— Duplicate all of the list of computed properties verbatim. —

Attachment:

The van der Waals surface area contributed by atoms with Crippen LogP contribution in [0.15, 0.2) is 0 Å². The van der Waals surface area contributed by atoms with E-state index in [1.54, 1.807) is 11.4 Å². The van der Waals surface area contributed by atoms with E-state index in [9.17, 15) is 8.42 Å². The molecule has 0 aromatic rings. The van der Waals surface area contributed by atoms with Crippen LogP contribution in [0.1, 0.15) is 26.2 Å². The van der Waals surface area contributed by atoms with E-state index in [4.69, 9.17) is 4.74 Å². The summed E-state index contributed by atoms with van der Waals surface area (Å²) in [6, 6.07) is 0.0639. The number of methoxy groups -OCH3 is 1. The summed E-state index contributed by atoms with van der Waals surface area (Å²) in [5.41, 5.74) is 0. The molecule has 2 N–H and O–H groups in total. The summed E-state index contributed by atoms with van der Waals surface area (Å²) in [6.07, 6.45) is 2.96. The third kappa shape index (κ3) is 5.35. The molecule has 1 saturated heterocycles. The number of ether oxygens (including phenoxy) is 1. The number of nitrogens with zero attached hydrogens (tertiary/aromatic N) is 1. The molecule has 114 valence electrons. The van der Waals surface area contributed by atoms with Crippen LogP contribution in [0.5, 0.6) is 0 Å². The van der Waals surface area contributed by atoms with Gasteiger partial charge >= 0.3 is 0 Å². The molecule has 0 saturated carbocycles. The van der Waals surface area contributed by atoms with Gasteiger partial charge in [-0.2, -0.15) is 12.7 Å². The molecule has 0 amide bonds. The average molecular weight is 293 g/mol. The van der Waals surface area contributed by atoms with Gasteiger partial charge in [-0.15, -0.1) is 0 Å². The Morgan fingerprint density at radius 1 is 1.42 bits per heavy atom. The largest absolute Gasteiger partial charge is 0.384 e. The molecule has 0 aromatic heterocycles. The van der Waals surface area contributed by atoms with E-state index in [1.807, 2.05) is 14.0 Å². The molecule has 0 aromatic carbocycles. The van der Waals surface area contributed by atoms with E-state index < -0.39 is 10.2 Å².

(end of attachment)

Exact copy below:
The van der Waals surface area contributed by atoms with Crippen LogP contribution in [0.15, 0.2) is 0 Å². The van der Waals surface area contributed by atoms with E-state index in [1.54, 1.807) is 11.4 Å². The van der Waals surface area contributed by atoms with E-state index in [9.17, 15) is 8.42 Å². The molecule has 0 aromatic rings. The van der Waals surface area contributed by atoms with Crippen LogP contribution in [0.1, 0.15) is 26.2 Å². The van der Waals surface area contributed by atoms with E-state index in [4.69, 9.17) is 4.74 Å². The summed E-state index contributed by atoms with van der Waals surface area (Å²) in [6, 6.07) is 0.0639. The number of methoxy groups -OCH3 is 1. The summed E-state index contributed by atoms with van der Waals surface area (Å²) in [5.41, 5.74) is 0. The molecule has 2 N–H and O–H groups in total. The summed E-state index contributed by atoms with van der Waals surface area (Å²) in [6.07, 6.45) is 2.96. The third kappa shape index (κ3) is 5.35. The molecule has 1 saturated heterocycles. The number of ether oxygens (including phenoxy) is 1. The number of nitrogens with zero attached hydrogens (tertiary/aromatic N) is 1. The molecule has 114 valence electrons. The van der Waals surface area contributed by atoms with Crippen LogP contribution in [0.5, 0.6) is 0 Å². The van der Waals surface area contributed by atoms with Gasteiger partial charge >= 0.3 is 0 Å². The molecule has 0 saturated carbocycles. The van der Waals surface area contributed by atoms with Gasteiger partial charge in [-0.2, -0.15) is 12.7 Å². The molecule has 0 amide bonds. The average molecular weight is 293 g/mol. The van der Waals surface area contributed by atoms with Gasteiger partial charge in [-0.15, -0.1) is 0 Å². The Morgan fingerprint density at radius 1 is 1.42 bits per heavy atom. The largest absolute Gasteiger partial charge is 0.384 e. The molecule has 0 aromatic heterocycles. The van der Waals surface area contributed by atoms with E-state index in [1.807, 2.05) is 14.0 Å². The molecule has 0 aromatic carbocycles. The van der Waals surface area contributed by atoms with E-state index < -0.39 is 10.2 Å².